Mil Med. 2014 Jan;179(1):81-4. doi: 10.7205/MILMED-D-12-00540.
Der T 1, Bailey BA 2, Youssef D 1, Manning T 3, Grant WB 4, Peiris AN 1.
1 Department of Internal Medicine, East Tennessee State University, P.O. Box 70622, Johnson City, TN 37614.
2 Department Family Medicine, East Tennessee State University, P.O. Box 70621, Johnson City, TN 37614.
3 Mountain Home VAMC, Mountain Home, TN 37684.
4 Sunlight, Nutrition and Health Research Center, P.O. Box 641603, San Francisco, CA 94164-1603.
Prostate cancer remains the second most commonly diagnosed cancer among the male population worldwide. Vitamin D deficiency has been linked to prostate cancer and its aggressiveness. Herein, we initiated a retrospective study to evaluate vitamin D status and monitoring in veterans with prostate cancer, and to examine the potential link between vitamin D and survival status and length of survival in this population. We found that veterans who were initially vitamin D deficient were significantly less likely to survive than those who were not initially deficient, and that both initial and follow-up vitamin D deficiency were associated with decreased likelihood of survival after prostate cancer diagnosis. We recommend that vitamin D deficiency be replaced in veterans with prostate cancer.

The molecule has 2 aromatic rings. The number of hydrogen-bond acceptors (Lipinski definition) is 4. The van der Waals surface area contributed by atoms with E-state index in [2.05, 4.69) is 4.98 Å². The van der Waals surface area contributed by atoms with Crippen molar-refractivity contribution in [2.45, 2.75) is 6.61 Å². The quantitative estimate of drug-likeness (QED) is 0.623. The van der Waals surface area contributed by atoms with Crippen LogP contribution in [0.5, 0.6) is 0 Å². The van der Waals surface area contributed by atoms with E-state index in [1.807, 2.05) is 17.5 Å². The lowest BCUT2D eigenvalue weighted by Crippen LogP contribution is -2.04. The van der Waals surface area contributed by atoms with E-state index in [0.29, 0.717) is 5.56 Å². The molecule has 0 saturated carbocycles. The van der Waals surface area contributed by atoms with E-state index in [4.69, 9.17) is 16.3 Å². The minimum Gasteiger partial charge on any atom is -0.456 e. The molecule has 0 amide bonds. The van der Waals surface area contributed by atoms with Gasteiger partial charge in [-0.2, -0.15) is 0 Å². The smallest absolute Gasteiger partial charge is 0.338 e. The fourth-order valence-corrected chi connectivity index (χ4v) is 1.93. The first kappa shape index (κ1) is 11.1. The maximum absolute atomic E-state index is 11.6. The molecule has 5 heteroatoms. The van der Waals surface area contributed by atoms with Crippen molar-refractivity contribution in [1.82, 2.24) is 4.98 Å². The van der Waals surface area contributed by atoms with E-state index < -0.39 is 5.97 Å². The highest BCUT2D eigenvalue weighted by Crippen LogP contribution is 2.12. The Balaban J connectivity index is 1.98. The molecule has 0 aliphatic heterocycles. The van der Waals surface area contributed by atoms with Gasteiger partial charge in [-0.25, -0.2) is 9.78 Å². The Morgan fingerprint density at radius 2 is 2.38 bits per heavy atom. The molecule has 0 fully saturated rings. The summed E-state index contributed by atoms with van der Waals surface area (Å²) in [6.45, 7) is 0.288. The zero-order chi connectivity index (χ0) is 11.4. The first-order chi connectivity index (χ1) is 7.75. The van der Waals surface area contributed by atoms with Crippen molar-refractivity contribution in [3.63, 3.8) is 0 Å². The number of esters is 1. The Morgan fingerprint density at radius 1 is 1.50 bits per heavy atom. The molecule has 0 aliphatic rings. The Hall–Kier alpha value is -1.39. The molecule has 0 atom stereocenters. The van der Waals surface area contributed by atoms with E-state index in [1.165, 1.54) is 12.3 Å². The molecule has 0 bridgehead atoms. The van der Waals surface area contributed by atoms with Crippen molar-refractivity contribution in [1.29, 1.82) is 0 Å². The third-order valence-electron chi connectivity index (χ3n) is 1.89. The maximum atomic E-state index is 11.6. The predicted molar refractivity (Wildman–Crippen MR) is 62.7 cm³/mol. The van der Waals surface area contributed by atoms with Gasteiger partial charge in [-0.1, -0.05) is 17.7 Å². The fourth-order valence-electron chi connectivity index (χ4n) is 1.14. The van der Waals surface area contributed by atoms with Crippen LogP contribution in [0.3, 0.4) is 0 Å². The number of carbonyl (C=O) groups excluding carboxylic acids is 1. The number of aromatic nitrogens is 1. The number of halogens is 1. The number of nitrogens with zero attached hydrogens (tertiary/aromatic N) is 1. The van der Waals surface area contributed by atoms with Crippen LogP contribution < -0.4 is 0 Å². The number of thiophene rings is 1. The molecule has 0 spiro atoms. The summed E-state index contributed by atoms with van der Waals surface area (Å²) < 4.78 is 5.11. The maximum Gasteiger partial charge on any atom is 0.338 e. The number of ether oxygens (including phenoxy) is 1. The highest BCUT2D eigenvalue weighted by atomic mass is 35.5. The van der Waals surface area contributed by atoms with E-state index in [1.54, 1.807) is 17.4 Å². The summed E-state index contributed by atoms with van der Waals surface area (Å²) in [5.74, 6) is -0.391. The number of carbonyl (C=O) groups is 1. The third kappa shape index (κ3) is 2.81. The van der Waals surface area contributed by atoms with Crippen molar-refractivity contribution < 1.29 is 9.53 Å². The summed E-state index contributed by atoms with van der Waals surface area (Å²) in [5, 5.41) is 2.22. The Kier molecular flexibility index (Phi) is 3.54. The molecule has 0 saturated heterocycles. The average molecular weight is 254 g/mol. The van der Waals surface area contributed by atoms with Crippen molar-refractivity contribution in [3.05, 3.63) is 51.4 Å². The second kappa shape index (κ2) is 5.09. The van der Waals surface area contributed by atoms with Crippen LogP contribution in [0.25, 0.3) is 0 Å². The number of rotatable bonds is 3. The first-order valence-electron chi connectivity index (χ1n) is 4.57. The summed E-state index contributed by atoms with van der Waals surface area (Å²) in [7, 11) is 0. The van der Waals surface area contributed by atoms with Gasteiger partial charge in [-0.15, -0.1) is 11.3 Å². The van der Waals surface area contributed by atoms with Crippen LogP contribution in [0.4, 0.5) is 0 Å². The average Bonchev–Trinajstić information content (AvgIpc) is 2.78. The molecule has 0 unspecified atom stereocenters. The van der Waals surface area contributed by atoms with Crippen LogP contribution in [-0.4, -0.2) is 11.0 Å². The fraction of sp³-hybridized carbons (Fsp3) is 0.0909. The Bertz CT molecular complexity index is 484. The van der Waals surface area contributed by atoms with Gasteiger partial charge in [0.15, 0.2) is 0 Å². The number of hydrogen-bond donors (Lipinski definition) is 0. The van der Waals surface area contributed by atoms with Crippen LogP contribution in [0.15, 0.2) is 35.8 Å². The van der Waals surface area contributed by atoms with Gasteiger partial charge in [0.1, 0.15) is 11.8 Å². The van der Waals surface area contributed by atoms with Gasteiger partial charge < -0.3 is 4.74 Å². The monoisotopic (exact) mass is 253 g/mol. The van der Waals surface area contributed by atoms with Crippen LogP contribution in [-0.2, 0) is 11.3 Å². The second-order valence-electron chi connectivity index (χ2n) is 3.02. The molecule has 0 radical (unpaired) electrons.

Reprint & Copyright © 2014 Association of Military Surgeons of the U.S.
What appears to be a US gov funded study, and thus should be freely available, is behind a $20 paywall